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The Second Life Foundation

One topic of the interview with Philip Rosedale at SLCamp was (of course) the change of the trademark policy for the Linden Lab trademarks such as „Second Life“, „SL“ and so on. Here is a quote from Philip from the transcript:

The simplest thing we are trying is to be a common, public good (such as Wikipedia). Even in those cases like Second Life and Wikipedia, you still have a name and a brand and there is a difficult question there. Because, for the benefit of every one, we cannot assign collective administration of Second Life as a brand to 10 million people. I know of no management infrastructure that could reasonably do that. What would you use? Voting?

I think this is not the issue. First the question is: What does control mean? Is it defining the message? There is actually no such thing as „controlling your message“ anymore. Maybe there never was. No company can really control their message. The message is defined by the people. What they think about the product, what they make out of that product. This is of course especially true for a world which the residents shape. So even if Linden Lab tries and tries, they can never set the message. E.g. they can say „It’s not game“. If everybody thinks, it is a game, then it is (or vice versa).

There is of course the logo and this stands out. It will be associated automatically with whatever message is out there. It is also unlikely that somebody can take over the message as there is just the huge population of people and esp. bloggers who keep the general message up.
Thinking of this it might maybe even counterproductive to weaken this mass of „messagers“ by limiting their use of the terms „Second Life“ and „SL“.

So I don’t think you need to give the „administration“ of the brand to the user, you just need to
keep an (maybe adjusted) fansite policy. You need to allow people to use the name of the world they helped to create.

He goes on saying

…basically what we want to is provide a minimum amount of reasonable protection so that it doesn’t become completely unregulated, Something that everybody uses in a way that maybe the entire community doesn’t want.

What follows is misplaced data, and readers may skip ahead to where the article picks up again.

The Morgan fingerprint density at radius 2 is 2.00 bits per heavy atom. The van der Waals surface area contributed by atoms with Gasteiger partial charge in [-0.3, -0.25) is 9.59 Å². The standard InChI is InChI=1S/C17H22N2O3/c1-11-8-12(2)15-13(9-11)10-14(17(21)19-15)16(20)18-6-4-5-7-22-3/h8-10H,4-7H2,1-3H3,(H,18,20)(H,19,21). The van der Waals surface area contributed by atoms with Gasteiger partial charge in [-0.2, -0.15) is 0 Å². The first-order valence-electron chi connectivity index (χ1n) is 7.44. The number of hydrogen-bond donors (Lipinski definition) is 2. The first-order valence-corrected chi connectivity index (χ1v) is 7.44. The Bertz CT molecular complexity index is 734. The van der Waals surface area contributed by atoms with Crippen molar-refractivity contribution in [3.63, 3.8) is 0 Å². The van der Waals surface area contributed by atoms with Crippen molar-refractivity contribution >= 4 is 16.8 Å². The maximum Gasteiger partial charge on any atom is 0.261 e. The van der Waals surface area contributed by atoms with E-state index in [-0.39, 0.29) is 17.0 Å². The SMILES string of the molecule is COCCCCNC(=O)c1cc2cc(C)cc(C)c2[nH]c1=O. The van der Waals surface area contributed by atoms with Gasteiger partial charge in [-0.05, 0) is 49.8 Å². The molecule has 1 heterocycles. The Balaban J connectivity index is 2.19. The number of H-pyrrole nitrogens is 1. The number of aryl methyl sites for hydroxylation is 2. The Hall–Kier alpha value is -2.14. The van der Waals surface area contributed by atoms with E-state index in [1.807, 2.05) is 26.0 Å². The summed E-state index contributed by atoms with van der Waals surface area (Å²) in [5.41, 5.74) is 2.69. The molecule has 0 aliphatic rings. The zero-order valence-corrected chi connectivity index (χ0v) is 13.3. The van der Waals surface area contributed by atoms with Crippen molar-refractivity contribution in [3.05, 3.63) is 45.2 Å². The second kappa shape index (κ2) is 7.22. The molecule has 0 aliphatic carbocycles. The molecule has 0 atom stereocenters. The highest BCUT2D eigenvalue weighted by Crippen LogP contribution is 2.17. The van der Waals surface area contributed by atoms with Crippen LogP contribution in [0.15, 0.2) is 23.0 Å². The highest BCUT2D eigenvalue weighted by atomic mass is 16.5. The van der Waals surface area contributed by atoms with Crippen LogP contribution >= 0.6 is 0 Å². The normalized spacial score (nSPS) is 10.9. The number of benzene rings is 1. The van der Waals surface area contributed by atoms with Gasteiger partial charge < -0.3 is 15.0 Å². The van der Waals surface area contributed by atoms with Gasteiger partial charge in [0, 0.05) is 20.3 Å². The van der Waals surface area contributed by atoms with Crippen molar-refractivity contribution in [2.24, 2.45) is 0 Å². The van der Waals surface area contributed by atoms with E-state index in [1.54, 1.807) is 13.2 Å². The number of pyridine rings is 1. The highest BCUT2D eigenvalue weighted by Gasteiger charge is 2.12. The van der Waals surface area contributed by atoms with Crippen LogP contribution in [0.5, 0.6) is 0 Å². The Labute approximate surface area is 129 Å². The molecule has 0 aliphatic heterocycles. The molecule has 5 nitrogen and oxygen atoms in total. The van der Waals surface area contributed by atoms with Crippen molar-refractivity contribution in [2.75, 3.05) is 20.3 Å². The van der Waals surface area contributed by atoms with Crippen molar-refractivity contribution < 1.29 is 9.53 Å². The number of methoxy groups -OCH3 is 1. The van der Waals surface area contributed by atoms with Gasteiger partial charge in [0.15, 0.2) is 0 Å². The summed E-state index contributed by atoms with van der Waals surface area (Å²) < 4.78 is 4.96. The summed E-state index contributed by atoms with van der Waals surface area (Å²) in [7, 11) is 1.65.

Now I usually don’t like picking words but when using „everybody“ then he cannot put it into opposition to „the entire community“ ;-) If everbody uses it in some way then this is the message. No trademark law or control of any entity can ever stop that (esp. in an internet age).

He also says though:

There is an interesting question which is, is there a way that you can actually not have any ownership of the brand but I think the challenge here is that this is be the best outcome for the broad community.

Apparently I don’t agree and think he should pursue this idea further. A small group of people controlling something for a whole community is never the best outcome. Even if everybody would be happy right now what it Linden Lab changes to some evil corp in 3 years (when SL is even bigger)?

Trademark and Open Source

Who owns the name also has implications on Open Source efforts. When companies open source their product this always is an issue. Questions might come up like „when there’s bad times for a company and they change their TM policy to the worst case, what should we do?“. Imagine you are not allowed anymore to use this name for the Open Source project. Not a good outlook. And I actually experienced this in a project where this was a big problem for the community (and the developer community is smaller so it in fact does matter a lot more). If you want to keep the community on the long run and want to minimize the chance of a source code fork you should also make them co-owners of the whole project.